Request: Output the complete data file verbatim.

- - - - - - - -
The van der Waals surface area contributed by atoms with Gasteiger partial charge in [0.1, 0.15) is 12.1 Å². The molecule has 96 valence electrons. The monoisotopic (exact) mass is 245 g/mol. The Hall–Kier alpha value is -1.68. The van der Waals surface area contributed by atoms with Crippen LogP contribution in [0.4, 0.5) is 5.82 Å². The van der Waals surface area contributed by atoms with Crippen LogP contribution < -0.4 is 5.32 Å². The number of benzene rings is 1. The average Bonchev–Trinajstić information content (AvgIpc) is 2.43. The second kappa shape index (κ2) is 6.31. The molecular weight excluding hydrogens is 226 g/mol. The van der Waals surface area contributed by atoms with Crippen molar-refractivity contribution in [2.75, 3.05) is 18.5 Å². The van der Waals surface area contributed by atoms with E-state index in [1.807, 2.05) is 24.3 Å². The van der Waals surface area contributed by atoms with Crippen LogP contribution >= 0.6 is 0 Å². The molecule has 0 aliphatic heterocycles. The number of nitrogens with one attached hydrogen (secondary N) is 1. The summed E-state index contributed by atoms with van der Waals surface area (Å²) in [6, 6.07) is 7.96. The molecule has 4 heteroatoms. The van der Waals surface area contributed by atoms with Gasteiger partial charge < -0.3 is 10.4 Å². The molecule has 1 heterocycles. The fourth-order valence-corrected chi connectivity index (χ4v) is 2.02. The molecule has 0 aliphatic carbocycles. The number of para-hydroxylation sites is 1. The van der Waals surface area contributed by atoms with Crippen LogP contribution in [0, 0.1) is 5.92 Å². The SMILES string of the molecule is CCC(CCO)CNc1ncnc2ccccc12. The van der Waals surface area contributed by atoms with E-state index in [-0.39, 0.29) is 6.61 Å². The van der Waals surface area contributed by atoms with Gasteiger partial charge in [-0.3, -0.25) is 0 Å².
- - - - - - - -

The van der Waals surface area contributed by atoms with Gasteiger partial charge in [0.1, 0.15) is 12.1 Å². The molecule has 96 valence electrons. The monoisotopic (exact) mass is 245 g/mol. The Hall–Kier alpha value is -1.68. The van der Waals surface area contributed by atoms with Crippen LogP contribution in [0.4, 0.5) is 5.82 Å². The van der Waals surface area contributed by atoms with Crippen LogP contribution < -0.4 is 5.32 Å². The number of benzene rings is 1. The average Bonchev–Trinajstić information content (AvgIpc) is 2.43. The second kappa shape index (κ2) is 6.31. The molecular weight excluding hydrogens is 226 g/mol. The van der Waals surface area contributed by atoms with Crippen molar-refractivity contribution in [2.75, 3.05) is 18.5 Å². The van der Waals surface area contributed by atoms with E-state index in [1.807, 2.05) is 24.3 Å². The van der Waals surface area contributed by atoms with Crippen LogP contribution >= 0.6 is 0 Å². The molecule has 0 aliphatic heterocycles. The number of nitrogens with one attached hydrogen (secondary N) is 1. The summed E-state index contributed by atoms with van der Waals surface area (Å²) in [6, 6.07) is 7.96. The molecule has 4 heteroatoms. The van der Waals surface area contributed by atoms with Gasteiger partial charge < -0.3 is 10.4 Å². The molecule has 1 heterocycles. The fourth-order valence-corrected chi connectivity index (χ4v) is 2.02. The molecule has 0 aliphatic carbocycles. The number of para-hydroxylation sites is 1. The van der Waals surface area contributed by atoms with Crippen LogP contribution in [0, 0.1) is 5.92 Å². The SMILES string of the molecule is CCC(CCO)CNc1ncnc2ccccc12. The van der Waals surface area contributed by atoms with E-state index in [-0.39, 0.29) is 6.61 Å². The van der Waals surface area contributed by atoms with Gasteiger partial charge in [-0.3, -0.25) is 0 Å².